Employers should take into account the inexperience, lack of awareness of risks and immaturity of young workers, paying particular attention to

• The fitting-out and layout of the workplace and the workstation
• The nature, degree and duration of exposure to physical, biological and chemical agents
• The form, range and use of work equipment and the way in which it is handled
• The organisation of processes and activities
• The extent of the health and safety training provided to the young persons.

Employers must give information to parents (and those with parental responsibility) of school age children about risks incurred by the child at work and the control measures. This does not have to be in writing.

In the motor retail industry there are very few circumstances where young persons are physiologically more at risk than adults, except those working with compressed air or conditions that cause regular exposure to whole-body vibration. It is their relative immaturity and lack of experience that should be given special consideration in the risk assessment.


Fire Procedures in the Workplace

Fire Procedures in the Workplace

Under the Fire Precautions Act 1971 all motor vehicle premises employing more than 20 people, or more than 10 persons on a floor other than the ground floor, must apply to the local fire authority for a fire certificate.

Prior to the issuing of a certificate the owner or occupier of the premises is under a duty to:

• Maintain existing means of escape
• Maintain existing fire extinguishing equipment
• Ensure all employees receive adequate instruction and training in what to do in the event of fire
• Continue to ensure the safety of employees as far as is reasonably practicable.

The fire authority has the power to exempt premises from the need to have a fire certificate, but once issued it must be kept on the premises.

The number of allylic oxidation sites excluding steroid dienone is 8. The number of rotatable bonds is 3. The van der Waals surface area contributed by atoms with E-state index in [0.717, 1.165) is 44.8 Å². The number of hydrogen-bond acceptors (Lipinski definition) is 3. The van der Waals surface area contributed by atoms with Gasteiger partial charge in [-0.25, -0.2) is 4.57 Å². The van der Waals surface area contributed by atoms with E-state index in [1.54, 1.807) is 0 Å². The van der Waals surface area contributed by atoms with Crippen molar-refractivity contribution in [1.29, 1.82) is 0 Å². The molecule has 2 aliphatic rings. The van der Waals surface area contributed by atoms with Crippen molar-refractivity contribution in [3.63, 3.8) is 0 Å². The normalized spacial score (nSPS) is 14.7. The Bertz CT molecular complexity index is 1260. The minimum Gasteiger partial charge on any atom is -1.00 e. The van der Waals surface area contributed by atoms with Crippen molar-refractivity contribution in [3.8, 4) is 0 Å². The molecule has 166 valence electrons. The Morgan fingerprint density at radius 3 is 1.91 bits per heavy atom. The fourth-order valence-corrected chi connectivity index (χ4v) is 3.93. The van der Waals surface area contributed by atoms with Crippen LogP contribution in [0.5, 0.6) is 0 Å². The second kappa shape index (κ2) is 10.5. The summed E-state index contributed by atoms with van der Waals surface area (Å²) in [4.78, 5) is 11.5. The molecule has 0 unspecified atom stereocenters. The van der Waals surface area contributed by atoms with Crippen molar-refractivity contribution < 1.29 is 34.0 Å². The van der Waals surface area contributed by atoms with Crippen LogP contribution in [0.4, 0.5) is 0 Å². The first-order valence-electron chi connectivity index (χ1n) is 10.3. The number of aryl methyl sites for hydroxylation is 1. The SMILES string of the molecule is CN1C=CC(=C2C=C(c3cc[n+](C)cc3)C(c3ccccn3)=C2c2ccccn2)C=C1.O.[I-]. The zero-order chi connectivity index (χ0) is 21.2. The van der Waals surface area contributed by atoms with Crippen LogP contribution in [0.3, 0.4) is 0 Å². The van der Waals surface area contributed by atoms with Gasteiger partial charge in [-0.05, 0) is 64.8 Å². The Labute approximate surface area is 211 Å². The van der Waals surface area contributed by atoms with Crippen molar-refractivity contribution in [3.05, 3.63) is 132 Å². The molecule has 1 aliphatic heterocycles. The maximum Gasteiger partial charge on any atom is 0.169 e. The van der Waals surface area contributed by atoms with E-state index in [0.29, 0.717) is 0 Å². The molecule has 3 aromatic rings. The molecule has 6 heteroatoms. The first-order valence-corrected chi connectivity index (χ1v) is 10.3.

The certificate will specify:

• The use or uses of premises it covers
• The means of escape from fire
• The means of securing that the escape routes can be safely used e.g. emergency lighting, direction signs, fire or smoke stop doors, safety signs etc.
• The storing of any explosives or highly flammable materials
• The means of raising the alarm (usually an electrical fire alarm system)
• The means for fighting fire e.g. fire extinguishers, hose reels etc.

These must not be changed without first obtaining the fire authority’s permission.

In addition, specific requirements may be imposed such as:

• Regular fire drills
• Instruction of occupants in fire matters
• The keeping of records
• Other managerial duties e.g. regular testing and maintenance of fire equipment
• A limit on the number of persons who may occupy the premises at any one time.

Non-certificated premises must have an adequate means of escape and adequate means for fighting fire.
Under the Health and Safety etc at Work Act 1974 and subsequent Regulations general duties are placed on all companies and employers to take all reasonable practical steps to protect the health and safety of people on their premises.

In the case of fire hazards this would include taking all the actions described above and in addition the following action is required: